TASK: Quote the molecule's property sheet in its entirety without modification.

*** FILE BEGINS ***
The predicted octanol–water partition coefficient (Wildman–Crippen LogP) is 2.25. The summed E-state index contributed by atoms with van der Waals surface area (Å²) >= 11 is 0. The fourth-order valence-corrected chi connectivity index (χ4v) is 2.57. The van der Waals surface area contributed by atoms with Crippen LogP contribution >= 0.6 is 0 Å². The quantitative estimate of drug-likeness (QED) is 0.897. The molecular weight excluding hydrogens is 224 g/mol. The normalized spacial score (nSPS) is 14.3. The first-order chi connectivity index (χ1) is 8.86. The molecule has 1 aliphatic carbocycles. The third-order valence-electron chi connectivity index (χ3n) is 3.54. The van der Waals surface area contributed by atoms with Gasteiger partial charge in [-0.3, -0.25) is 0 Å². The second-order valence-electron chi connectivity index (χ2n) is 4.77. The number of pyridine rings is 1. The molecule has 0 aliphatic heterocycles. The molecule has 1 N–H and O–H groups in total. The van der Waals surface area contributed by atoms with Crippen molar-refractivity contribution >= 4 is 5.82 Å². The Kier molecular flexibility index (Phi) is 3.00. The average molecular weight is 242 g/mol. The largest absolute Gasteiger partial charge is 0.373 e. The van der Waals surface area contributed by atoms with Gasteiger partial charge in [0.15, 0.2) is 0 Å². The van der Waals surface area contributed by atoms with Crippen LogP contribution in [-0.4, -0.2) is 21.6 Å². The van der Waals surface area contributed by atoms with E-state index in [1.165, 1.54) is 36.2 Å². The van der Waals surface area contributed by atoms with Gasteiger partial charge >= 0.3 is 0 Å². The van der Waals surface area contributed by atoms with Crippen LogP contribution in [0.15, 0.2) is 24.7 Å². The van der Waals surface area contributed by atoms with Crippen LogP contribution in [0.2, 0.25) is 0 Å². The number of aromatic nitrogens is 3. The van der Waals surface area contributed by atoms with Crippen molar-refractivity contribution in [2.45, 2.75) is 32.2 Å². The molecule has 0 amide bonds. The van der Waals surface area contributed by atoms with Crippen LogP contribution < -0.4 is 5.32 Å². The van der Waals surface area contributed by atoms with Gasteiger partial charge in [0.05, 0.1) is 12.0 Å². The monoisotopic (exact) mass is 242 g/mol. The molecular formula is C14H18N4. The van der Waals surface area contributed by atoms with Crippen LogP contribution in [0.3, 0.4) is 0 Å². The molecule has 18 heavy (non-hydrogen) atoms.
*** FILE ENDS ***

The predicted octanol–water partition coefficient (Wildman–Crippen LogP) is 2.25. The summed E-state index contributed by atoms with van der Waals surface area (Å²) >= 11 is 0. The fourth-order valence-corrected chi connectivity index (χ4v) is 2.57. The van der Waals surface area contributed by atoms with Crippen LogP contribution >= 0.6 is 0 Å². The quantitative estimate of drug-likeness (QED) is 0.897. The molecular weight excluding hydrogens is 224 g/mol. The normalized spacial score (nSPS) is 14.3. The first-order chi connectivity index (χ1) is 8.86. The molecule has 1 aliphatic carbocycles. The third-order valence-electron chi connectivity index (χ3n) is 3.54. The van der Waals surface area contributed by atoms with Gasteiger partial charge in [-0.3, -0.25) is 0 Å². The second-order valence-electron chi connectivity index (χ2n) is 4.77. The number of pyridine rings is 1. The molecule has 0 aliphatic heterocycles. The molecule has 1 N–H and O–H groups in total. The van der Waals surface area contributed by atoms with Crippen molar-refractivity contribution >= 4 is 5.82 Å². The Kier molecular flexibility index (Phi) is 3.00. The average molecular weight is 242 g/mol. The largest absolute Gasteiger partial charge is 0.373 e. The van der Waals surface area contributed by atoms with Gasteiger partial charge in [0.15, 0.2) is 0 Å². The van der Waals surface area contributed by atoms with Crippen LogP contribution in [-0.4, -0.2) is 21.6 Å². The van der Waals surface area contributed by atoms with E-state index in [1.165, 1.54) is 36.2 Å². The van der Waals surface area contributed by atoms with Gasteiger partial charge >= 0.3 is 0 Å². The van der Waals surface area contributed by atoms with Crippen LogP contribution in [0.15, 0.2) is 24.7 Å². The van der Waals surface area contributed by atoms with Crippen LogP contribution in [0.2, 0.25) is 0 Å². The number of aromatic nitrogens is 3. The van der Waals surface area contributed by atoms with Crippen molar-refractivity contribution in [2.45, 2.75) is 32.2 Å². The molecule has 0 amide bonds. The van der Waals surface area contributed by atoms with Crippen LogP contribution < -0.4 is 5.32 Å². The van der Waals surface area contributed by atoms with Gasteiger partial charge in [0.05, 0.1) is 12.0 Å². The monoisotopic (exact) mass is 242 g/mol. The molecular formula is C14H18N4. The van der Waals surface area contributed by atoms with Crippen LogP contribution in [0.3, 0.4) is 0 Å². The molecule has 18 heavy (non-hydrogen) atoms.